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Shares in Tencent and NetEase fell sharply after authorities ordered the Chinese technology companies to pivot from focusing on profits in online gaming and on reports that Beijing had halted approvals for new games.
China’s two leading gaming companies were summoned for talks on Wednesday in Beijing, in which top officials asked them to “profoundly understand the importance and urgency of preventing minors from online game addiction”, according to Xinhua, the state news service.
Hong Kong-listed shares in NetEase and Tencent closed 11 and 8.5 per cent lower respectively on Thursday, with losses escalating after the South China Morning Post reported the companies were informed at the meeting that approvals for all new online games had been suspended.
The newspaper then corrected their report to say approvals had simply slowed down and to remove the suggestion the companies were informed about this at the meeting.
The Hang Seng Tech index, which tracks the largest tech groups listed in the city, shed 4.7 per cent.
The losses followed a [sell-off in New York](//www.ft.com/content/2a8abe9b-6539-4d1f-b44c-9c1bc0b61398) -listed Chinese tech shares. The Nasdaq Golden Dragon index of large US-listed Chinese stocks closed 3.4 per cent lower, its worst performance in more than three weeks.
The meeting in Beijing marked authorities’ latest assault on China’s tech sector. The stocks had experienced a [tentative recovery](//www.ft.com/content/3db58686-b052-4594-89fe-6029f553a57d) as the steady drumbeat of punitive measures slowed following Beijing’s announcement in late August that it would [limit children to three hours](//www.ft.com/content/ade15372-a3f6-4b60-807a-06a4fde919dd) of gaming a week.
But the Chinese Communist party’s publicity department and government regulators, including the national press and publication administration, renewed the regulatory pressure. They urged online gaming companies “to break from the solitary focus of pursuing profit or attracting fans and other erroneous tendencies, and change game rules and designs inducing addictions”, according to Xinhua.
Ke Yan, an analyst with DZT Research who writes on the Smartkarma platform, said the comments were part of the government’s “continuous effort of fine-tuning the online game industry”.
“No details were given how they are going to stop the dominance of Tencent and NetEase,” Ke said, adding that the guidance around preventing monopolistic behaviour “impacts the big players”.
Connie Gu, an analyst with China’s Bank of Communications, said a delay in the release in China of Tencent’s League of Legends: Wild Rift, announced by the company on Thursday morning, also factored in to the share price dip. “The League of Legends game should be [of] benefit to revenue, but since the delay, the market [was] concerned,” she said.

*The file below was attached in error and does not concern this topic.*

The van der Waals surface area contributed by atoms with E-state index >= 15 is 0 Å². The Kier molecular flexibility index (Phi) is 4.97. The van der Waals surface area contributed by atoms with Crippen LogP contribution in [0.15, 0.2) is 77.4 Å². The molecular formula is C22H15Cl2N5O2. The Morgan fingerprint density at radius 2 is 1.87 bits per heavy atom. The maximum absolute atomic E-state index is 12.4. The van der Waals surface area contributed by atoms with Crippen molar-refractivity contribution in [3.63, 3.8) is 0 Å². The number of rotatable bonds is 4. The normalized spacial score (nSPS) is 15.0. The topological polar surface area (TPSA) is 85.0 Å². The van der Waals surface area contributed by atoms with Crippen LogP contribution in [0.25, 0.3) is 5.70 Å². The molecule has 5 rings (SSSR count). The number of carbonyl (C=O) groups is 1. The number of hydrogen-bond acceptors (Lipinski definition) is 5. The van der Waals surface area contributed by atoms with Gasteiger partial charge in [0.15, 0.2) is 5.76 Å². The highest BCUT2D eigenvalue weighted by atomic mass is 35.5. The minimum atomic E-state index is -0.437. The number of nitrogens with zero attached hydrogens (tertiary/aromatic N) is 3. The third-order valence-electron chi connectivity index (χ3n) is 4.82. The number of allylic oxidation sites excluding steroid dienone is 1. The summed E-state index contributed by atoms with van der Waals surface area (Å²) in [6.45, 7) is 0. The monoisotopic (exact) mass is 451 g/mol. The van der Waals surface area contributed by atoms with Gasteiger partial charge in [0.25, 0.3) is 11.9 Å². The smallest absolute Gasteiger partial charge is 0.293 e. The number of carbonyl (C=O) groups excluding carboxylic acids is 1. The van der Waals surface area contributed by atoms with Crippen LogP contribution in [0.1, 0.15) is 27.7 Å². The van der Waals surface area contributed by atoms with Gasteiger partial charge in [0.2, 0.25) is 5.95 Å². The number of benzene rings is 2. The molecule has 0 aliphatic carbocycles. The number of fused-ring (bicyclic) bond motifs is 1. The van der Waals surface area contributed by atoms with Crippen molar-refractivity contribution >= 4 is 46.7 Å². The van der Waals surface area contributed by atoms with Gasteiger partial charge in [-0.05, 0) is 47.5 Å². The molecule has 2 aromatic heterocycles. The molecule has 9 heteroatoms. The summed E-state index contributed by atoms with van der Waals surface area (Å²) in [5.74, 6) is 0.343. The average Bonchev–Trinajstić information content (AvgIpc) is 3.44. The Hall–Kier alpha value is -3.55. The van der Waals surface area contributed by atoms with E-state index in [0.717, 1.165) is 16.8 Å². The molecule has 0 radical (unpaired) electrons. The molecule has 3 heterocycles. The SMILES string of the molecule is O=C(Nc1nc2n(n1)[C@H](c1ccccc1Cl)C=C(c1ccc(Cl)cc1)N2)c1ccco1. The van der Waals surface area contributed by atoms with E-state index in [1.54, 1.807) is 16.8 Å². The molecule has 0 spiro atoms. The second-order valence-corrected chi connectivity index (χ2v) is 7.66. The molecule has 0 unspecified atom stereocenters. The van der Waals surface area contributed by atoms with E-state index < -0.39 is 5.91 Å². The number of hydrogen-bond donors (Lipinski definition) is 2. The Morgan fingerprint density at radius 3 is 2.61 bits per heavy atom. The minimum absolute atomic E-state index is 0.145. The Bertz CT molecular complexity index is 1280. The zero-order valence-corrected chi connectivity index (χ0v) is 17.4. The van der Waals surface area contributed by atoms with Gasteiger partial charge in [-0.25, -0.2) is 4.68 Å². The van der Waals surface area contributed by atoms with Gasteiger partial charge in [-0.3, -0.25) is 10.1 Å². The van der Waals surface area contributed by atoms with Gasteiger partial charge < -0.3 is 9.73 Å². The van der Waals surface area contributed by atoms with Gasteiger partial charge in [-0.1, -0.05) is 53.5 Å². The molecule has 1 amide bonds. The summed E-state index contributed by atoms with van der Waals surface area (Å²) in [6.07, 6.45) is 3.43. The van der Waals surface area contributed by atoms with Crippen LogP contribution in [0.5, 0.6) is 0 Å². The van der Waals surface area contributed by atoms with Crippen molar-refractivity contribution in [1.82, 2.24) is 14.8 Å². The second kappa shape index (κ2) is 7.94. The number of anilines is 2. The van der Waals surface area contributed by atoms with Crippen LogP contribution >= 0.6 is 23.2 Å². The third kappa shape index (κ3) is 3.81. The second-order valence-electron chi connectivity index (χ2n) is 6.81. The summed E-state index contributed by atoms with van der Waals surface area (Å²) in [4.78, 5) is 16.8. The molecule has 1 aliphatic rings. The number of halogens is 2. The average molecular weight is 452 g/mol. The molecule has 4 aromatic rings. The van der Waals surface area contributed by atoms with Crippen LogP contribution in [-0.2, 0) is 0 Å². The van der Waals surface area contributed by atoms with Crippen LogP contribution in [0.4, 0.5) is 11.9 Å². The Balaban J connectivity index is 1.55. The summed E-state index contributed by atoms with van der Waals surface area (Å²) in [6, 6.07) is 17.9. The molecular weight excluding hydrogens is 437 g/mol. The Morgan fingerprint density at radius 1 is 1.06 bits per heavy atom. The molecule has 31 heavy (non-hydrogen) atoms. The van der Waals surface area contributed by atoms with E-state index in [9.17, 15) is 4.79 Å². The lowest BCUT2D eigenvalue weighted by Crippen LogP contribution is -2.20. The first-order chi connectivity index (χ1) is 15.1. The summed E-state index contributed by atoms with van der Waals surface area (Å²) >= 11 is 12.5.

Tencent, which has come [under regulatory pressure](//www.ft.com/content/1ee4f40b-cad8-45f7-b8dd-de25b89736d3) over its lucrative Honor of Kings mobile game in recent months, said it took the physical and mental health of minors “very seriously”.
“We appreciate the guidance and instruction from the relevant regulators, and will work hard to be in full compliance with all rules relating to youth game addiction and content regulation,” the company said.
NetEase said it planned to “strictly follow” anti-addiction rules and instructions in regards to [gaming for minors](//www.ft.com/content/ffca0c80-b6b4-473f-9be2-c3a313e94f62) . “We seek to build and promote a wholesome gaming environment in China,” the company said.
The report that new online games had been suspended could not immediately be confirmed. But, in an unusual delay, the National Press and Publication Administration, the regulator in charge of online game approvals, is yet to publish its figures for the month of August.
Ke, from DZT Research, said it was possible there was a slowdown in game approvals by the regulator. “More than a year ago it was around one to two a month, now it is like one [every] few months for Tencent,” Ke said.
Chundi Zhang, a gaming analyst at Ampere Analysis, said Tencent was ahead of the industry in terms of its relations with regulators but “it is still facing the threat of an increasing industry-wide crackdown”.
Technology companies also face a regulatory onslaught from provincial governments. On Wednesday, a group of Tianjin government officials called in riding-hailing company Didi Chuxing and seven competitors to discuss lax health and safety procedures, mistreatment of drivers and illegal pricing.
With additional reporting by Eleanor Olcott in London
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